While using messaging, the processes communicate with each by exchanging messages asynchronously. The client makes a request for a service by sending a message. The service replies by sending a separate message to the client. As the communication is asynchronous, the client doesn’t block waiting for a reply. In fact, the client assumes that the reply won’t be immediate.

So what does the message consist of? It contains headers and a message body. The headers include metadata about the sender and some other details. The body includes the actual message. The messages are exchanged over channels and there is no limit to sending messages. The ones who send messages are called producers. On the other side, there is no limit to the number of consumers as well, the ones who receive messages through the channel. There are two types of channels: point to point channel and the publish-subscribe channel. The point to point channel delivers the message to one consumer. Many services use the point to point channel for one to one interaction style. The publish-subscribe channel delivers the message to many consumers, the ones who are attached to the channel. The publish-subscribe channels are used for one to many interaction styles.

There are numerous messaging systems and choosing one could be difficult. But always choose the one that supports more programming languages. Some services support standard protocols like AMQP and STOMP while other messaging systems have proprietary documented protocols. There are many open source messaging systems like RabbitMQ, Apache Kafka, Apache ActiveMQ, etc. All of them support some sort of messages and channels and are striving to be highly reliable. But they are also different in some aspects.

Like anything else in this world, there are advantages and disadvantages of messaging. There are advantages like it enables decoupling of the client from a service, message buffering, flexible client-service interactions, and explicit inter-process communication. The disadvantages include an increase in the additional operational complexity and the increase in the complexity of implementing request/response based interaction.

Technology Number 2: Synchronous Request-Response Based Communication

In this mechanism, the client sends a request to the service and the process initiates. The service processes the request and sends a response. Here, the request can be blocked while waiting for the response. Other clients can use asynchronous, event‑driven client code. Here, the client assumes or expects that the response will be received timely. There are numerous protocols and we will discuss the two most popular ones. These are known as REST and Thrift. Let us know them in detail.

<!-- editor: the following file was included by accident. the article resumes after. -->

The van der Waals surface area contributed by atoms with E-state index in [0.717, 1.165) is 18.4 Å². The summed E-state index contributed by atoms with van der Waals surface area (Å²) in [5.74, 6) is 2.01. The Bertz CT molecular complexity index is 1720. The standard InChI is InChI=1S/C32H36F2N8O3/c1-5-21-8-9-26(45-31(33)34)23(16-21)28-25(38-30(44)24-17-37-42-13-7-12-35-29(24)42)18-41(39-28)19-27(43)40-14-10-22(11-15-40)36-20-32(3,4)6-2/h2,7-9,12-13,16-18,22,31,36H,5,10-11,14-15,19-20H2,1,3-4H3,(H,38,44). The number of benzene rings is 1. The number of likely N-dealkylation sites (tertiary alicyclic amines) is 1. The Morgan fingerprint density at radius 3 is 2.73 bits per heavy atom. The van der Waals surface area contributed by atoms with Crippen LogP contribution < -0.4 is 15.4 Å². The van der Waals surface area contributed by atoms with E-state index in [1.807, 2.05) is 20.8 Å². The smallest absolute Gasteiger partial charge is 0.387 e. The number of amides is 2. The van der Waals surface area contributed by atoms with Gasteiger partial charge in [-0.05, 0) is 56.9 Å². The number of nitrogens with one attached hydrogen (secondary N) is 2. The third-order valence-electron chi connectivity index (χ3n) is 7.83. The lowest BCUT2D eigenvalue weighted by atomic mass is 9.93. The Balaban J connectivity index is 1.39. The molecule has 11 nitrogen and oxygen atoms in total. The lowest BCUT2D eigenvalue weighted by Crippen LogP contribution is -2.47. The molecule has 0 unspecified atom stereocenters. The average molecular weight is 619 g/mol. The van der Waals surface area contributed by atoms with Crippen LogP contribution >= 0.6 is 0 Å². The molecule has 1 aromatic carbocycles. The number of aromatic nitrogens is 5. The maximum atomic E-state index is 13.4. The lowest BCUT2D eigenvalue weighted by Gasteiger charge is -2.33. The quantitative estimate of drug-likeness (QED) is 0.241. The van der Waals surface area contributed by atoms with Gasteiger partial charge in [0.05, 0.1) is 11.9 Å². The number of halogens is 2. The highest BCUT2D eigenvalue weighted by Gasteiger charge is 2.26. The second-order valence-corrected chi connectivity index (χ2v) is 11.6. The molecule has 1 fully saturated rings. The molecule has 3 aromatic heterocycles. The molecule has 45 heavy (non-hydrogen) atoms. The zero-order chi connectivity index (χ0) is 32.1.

REST Protocol

A lot of developers are now developing API’s using the RESTful style. It uses HTTP. Here, the main concept is that there is a resource that represents a business object like customer/product or could also represent a collection of business objects. REST uses the HTTP verbs to manipulate the resources. These are referenced using URL.

REST emphasizes on the scalability of component interactions, the generality of interfaces, independent deployment of components, and intermediary components. All these help in reducing the interaction latency. HTTP based protocols are simple and familiar. Testing is also easy because it can be done within a browser using some extension. It supports request/response-style communications as well. The disadvantage of HTTP based protocols is that one can use HTTP notifications, but the server should always send an HTTP response. Also, the client must know the URL of each service instance.

Thrift Protocol

Thrift or Apache Thrift is an alternative to REST. It is a framework and helps in writing cross-language RPC clients and servers. It provides a C-style IDL to define APIs. A Thrift compiler is used to generate the client-side stubs and server-side skeletons. The compiler supports numerous language such as C++, Java, Node.js, etc.

The thrift interface has one or more services. The definition is analogous to Java interface and is a collection of strongly typed methods. The methods can return a value which could be void or can be defined in one-way. The methods return a value to implement the request/response type of interaction. Here, the client waits for a response and can throw an exception as well. Here, the server doesn’t send a response. Thrift supports many message formats such as JSON, binary, etc.

As compared to JSON, binary is more efficient as it faster to decode. Binary is also a space-efficient format while JSON is browser friendly.


This article includes the basic aspects of inter-service communications. Definitely, there is more depth to this topic but at the introductory level, sharing the basic knowledge is sufficient. So after the introduction to inter-service communications, we discuss the interaction styles. Here, we understand the classification of interaction styles in two different dimensions. Knowing the interaction styles is not enough, understanding and implementing them is important.

So we move on to the next section that includes the IPC technologies. Here, we discuss the asynchronous and synchronous based communication technologies in detail. We also go through the asynchronous technology protocols like REST protocol and Thrift protocol. Overall, inter-process communication is quite important for the communication to occur. We already have the mechanism and the method through service discovery, but this article covers the major implementation part. So let us gather and implement our knowledge of inter-process communication until we meet in the next article. Good luck!

Here is the link to the previous article of this series.

Tao is a passionate software engineer who works in a leading big data analysis company in Silicon Valley. Previously Tao has worked in big IT companies such as IBM and Cisco. Tao has a MS degree in Computer Science from University of McGill and many years of experience as a teaching assistant for various computer science classes.